The shock absorber 10 is surrounded by a frangible, polymeric or plastic encasement 25. The encasement 25 seals the damping fluid and compressible gas within the chamber 16. This eliminates the need for sealing O-rings, or the like, between the telescoping tubes 11 and 12. This significantly reduces the cost of manufacturing the shock absorber 10 since dimensional tolerences between the tubes 11 and 12 are greatly relaxed and provision of encasement 25 is much simpler and more straightforward than provision of sealing means between the tubes 11 and 12. The encasement 25 may be made from a variety of polymeric materials that may be applied to the exterior of the shock absorber 10 in a variety of methods. For example, a heat shrinkable tubular sheath may be slipped over the exterior of the shock absorber 10 and heat later applied so that the sheath closely conforms to the exterior of the shock absorber 10, as illustrated in FIG. 1. In other cases, the encasement 25 may be applied to the shock absorber 10 by dipping to form a coating of a suitable polymeric material. Preferably, the polymeric material forming encasement 25 is sufficiently resilient to allow relative movement between the first tube 11 and a neck 26 of the encasement 25 without rupturing the encasement. This allows the shock absorber 10 to absorb small impacts causing small deflection of the relatively movable tubes 11 and 12 without rupturing the encasement 25. However, during larger deflections that completely compress first and second telescoping tubes 11 and 12, the neck 26, and/or the body of the encasement 25 ruptures or fragments, to provide for complete compression of the shock absorber 10.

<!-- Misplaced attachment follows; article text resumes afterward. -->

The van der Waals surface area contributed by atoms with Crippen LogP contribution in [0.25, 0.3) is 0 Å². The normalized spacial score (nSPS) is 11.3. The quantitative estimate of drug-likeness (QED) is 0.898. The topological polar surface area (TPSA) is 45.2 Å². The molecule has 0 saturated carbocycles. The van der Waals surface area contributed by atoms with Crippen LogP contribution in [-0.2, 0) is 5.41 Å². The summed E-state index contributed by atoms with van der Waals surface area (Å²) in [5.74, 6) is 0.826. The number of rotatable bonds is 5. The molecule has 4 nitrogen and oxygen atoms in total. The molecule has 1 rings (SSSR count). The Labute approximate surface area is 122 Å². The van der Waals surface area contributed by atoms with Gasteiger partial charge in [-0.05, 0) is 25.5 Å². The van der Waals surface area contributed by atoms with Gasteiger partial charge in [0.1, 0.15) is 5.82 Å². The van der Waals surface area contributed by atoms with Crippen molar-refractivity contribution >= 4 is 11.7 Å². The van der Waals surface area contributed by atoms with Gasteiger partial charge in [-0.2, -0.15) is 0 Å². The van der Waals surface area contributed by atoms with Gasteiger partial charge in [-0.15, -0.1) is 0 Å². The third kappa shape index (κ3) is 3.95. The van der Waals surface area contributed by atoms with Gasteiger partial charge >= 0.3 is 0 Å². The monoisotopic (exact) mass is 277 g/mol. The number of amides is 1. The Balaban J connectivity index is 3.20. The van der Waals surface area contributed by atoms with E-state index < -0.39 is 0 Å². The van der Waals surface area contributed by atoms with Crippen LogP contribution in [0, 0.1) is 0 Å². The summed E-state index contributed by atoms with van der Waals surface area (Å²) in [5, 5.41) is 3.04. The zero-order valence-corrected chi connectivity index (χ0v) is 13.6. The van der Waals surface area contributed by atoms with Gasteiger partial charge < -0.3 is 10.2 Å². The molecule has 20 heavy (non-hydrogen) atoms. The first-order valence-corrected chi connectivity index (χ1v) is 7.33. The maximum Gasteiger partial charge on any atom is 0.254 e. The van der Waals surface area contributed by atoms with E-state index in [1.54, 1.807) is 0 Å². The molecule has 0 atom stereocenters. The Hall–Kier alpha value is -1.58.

The second tube 12 includes a fluid throttling port 30 in communication with the damping fluid chamber 16. The port 30 interconnects the damping fluid chamber 16 and the exterior of the shock absorber 10. Normally, a blowout plug 31 is disposed in the port 30. The plug 31 and the port 30 may, for example, be provided with a predetermined taper and cross-sectional area such that the plug 31 is ejected from the port 30 at a predetermined chamber pressure. In the normal operation of the shock absorber 10, small impacts tending to compress the first and second tubes 11 and 12 in the direction of the arrows 35, are absorbed by compression of the gas disposed in section 21 of the chamber 16 and by relative movement between the neck 26 of the encasement 25 and the first tube 11. After compressive forces created by the impact are removed, the compressible gas, in section 21 of the chamber 16, reexpands the shock absorber 10 to its normal position. However, when a large impact, creating relatively large compressive forces in the direction of the arrows 35 is encountered, (that is, an impact greater than the predetermined pressure at which blowout plug 31 is ejected from throttling port 30) the plug 31 is ejected and the impact energy is absorbed by throttling of the viscous fluid 20 through port 30.